As the race drew to a close local fast postal worker Ted caught me. I thought I surely could stay with him for the last quarter mile or so, but no, he ran away from me like I was pretty much not trying too hard. But I was. I was not going fast, but I was trying pretty hard.


click for big

So I finished in 1:04:57 which was about a minute and a half slower than last year. Still good for seventh and first in my age group (maybe second in my age group really, but the winner was in my age group, so I got first by default or something). Unlike the previous year, when there was no one within 2 minutes of me either way at the finish, the second run was quite competitive, but I still think the second run is gratuitous. Results here. It occured to me mid race that I never ever run on pavement anymore as it hurts to much, so going from not running on pavement for a couple of years to raceing on pavement is pretty darn painfull. I could feel the soreness starting on the first run. My calves and hips hated it. I think this more than anything else keeps me from racing the longer race at this point.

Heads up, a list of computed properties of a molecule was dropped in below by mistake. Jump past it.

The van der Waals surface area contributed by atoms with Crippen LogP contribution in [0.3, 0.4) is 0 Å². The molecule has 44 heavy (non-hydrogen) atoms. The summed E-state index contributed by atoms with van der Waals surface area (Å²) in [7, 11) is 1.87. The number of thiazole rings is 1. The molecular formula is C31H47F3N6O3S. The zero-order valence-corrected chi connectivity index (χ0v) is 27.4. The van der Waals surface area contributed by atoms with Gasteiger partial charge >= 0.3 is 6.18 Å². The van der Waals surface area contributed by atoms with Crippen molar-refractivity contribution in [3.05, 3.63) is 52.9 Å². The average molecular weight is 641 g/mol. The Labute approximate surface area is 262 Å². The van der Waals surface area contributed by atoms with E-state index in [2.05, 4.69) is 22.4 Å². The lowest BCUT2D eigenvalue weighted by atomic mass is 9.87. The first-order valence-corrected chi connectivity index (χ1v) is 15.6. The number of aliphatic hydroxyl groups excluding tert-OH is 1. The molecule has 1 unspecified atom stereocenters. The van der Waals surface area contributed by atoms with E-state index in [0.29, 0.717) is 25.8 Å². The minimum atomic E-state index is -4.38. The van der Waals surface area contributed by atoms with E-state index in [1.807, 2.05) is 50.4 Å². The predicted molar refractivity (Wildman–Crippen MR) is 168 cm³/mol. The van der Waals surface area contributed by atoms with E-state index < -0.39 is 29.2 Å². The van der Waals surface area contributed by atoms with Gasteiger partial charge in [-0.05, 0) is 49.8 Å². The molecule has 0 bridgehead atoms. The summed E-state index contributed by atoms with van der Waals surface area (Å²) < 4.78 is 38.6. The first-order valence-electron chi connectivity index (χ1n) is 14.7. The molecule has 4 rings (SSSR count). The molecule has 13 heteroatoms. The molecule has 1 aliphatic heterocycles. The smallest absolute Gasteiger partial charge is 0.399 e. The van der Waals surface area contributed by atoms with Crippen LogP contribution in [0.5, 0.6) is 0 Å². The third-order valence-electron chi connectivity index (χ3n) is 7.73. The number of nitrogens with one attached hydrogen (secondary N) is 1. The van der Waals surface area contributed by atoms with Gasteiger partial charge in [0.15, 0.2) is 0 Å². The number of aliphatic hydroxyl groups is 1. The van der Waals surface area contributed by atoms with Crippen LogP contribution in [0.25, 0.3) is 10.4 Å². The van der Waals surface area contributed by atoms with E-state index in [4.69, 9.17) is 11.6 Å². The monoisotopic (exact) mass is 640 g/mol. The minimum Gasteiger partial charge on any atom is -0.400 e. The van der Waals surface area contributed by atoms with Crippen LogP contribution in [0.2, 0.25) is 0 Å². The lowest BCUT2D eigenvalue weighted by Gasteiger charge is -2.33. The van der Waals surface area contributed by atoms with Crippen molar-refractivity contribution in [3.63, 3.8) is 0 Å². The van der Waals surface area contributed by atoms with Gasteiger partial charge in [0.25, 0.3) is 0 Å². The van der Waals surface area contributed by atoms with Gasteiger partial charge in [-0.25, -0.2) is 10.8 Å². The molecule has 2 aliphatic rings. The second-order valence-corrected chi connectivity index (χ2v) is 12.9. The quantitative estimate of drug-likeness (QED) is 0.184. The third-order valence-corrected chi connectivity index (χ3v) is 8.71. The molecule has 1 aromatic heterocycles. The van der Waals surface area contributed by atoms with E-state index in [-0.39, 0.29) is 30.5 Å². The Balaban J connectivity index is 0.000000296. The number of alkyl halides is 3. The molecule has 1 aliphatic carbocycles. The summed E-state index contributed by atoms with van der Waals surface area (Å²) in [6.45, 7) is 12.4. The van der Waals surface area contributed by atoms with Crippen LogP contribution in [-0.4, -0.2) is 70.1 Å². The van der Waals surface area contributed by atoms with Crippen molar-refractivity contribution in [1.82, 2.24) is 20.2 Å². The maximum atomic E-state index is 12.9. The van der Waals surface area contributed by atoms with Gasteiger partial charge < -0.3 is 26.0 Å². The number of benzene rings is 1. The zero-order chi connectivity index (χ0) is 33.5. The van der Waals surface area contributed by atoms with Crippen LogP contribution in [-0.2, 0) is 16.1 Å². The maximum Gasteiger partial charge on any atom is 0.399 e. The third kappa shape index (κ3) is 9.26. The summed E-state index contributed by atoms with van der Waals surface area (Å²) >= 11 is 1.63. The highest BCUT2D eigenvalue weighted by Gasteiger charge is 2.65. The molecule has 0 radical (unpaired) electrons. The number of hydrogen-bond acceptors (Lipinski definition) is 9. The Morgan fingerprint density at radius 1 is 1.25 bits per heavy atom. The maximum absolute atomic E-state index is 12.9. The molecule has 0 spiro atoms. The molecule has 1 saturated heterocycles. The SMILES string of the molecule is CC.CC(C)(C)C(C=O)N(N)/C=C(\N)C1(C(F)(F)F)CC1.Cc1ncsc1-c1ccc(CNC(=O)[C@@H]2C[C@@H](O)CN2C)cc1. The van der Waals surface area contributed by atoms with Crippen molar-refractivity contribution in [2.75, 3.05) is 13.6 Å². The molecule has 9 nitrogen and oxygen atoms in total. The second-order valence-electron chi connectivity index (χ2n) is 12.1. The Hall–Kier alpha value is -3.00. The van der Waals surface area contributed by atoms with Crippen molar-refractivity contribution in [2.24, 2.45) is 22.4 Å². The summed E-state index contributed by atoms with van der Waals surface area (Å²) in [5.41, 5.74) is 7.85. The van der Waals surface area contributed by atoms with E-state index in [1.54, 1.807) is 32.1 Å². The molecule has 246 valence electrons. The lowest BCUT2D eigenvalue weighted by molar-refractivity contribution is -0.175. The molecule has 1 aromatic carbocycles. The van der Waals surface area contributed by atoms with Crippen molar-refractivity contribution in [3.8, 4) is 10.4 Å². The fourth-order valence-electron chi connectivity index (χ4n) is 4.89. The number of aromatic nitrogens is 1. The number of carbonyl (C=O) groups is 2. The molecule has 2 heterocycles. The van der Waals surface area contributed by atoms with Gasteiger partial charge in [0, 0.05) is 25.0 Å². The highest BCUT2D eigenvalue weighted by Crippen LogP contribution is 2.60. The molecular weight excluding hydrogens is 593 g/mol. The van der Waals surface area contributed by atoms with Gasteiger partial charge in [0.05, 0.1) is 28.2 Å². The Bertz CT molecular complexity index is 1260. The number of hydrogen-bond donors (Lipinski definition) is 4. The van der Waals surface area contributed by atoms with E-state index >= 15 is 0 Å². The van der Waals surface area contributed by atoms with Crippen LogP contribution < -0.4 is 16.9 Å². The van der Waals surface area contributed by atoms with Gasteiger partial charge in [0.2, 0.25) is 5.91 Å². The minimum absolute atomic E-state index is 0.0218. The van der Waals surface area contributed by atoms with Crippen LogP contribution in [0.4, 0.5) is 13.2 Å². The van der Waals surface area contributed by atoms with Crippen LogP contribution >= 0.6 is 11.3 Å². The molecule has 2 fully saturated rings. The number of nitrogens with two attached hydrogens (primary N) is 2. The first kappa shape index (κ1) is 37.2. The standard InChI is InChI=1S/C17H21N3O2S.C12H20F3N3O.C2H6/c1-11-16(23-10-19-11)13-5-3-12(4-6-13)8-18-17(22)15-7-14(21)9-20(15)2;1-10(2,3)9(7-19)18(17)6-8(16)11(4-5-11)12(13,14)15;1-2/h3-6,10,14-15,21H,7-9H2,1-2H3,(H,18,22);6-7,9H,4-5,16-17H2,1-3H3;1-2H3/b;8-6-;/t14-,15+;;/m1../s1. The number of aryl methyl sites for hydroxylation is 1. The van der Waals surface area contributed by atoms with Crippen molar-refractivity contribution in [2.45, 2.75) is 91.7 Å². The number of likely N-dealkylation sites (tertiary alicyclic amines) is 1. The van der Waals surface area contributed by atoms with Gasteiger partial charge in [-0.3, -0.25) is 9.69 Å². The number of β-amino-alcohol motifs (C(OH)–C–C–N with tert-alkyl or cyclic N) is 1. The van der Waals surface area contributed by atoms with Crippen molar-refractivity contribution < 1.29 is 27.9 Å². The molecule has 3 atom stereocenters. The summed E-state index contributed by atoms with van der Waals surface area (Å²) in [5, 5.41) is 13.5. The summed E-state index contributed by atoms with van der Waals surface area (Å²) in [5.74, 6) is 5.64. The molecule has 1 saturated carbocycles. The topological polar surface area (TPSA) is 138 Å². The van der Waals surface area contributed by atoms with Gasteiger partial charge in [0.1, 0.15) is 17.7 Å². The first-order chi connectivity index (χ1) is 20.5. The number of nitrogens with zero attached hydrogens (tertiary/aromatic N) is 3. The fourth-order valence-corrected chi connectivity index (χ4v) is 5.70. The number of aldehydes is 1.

My splits were:
17:30 run (10th fastest)- 1:15 transition - 26:18 bike (fifth fastest)-1:07 transition- 18:49 (10th fastest).

Last year it was:
00:17:06 run (6th) 00:27:05 bike plus both transitons (7th) 00:19:21 run (7th)

My conclusions were that more faster runners were here this year, conditions were slower and I am not quite in as good running shape as last year, but my cumulative run time was about the same... Huh. Who knows, next year aerobars and lacelocks, unless I get older again. Maybe I will not sit down in the transition area, I noticed all the fast people did not sit down when they changed shoes. Maybe...

I did win the Cowbell of Age Group Victory. Which is cool. I love cow bells. It had a dinky clapper, but I fixed that with a aluminum water bottle bolt, a dork nut and a lock nut. Woo.

The cowbell of age group victory!

Highly customized clapper mod, west coast cowbells here I come

After I finished the race, I ate some donuts streched a bit, and watched the Fat Man long race. My buddy Clay won by alot. His report is here. He subtly barely mentioned that he won, by something like 7 minutes. Good job pal. He made it look easy.

Anyhoo, I watched some more of the race and then swapped the bike tray around so the bike was pointing backwards. I racked the bike and then road on home. Putting the rack on backwards and at an angle was a nice change. I was able to strap the fork of the bike to the back of the V rack and the rear tire and rack were far enough away from the bike that I could pedal without interference.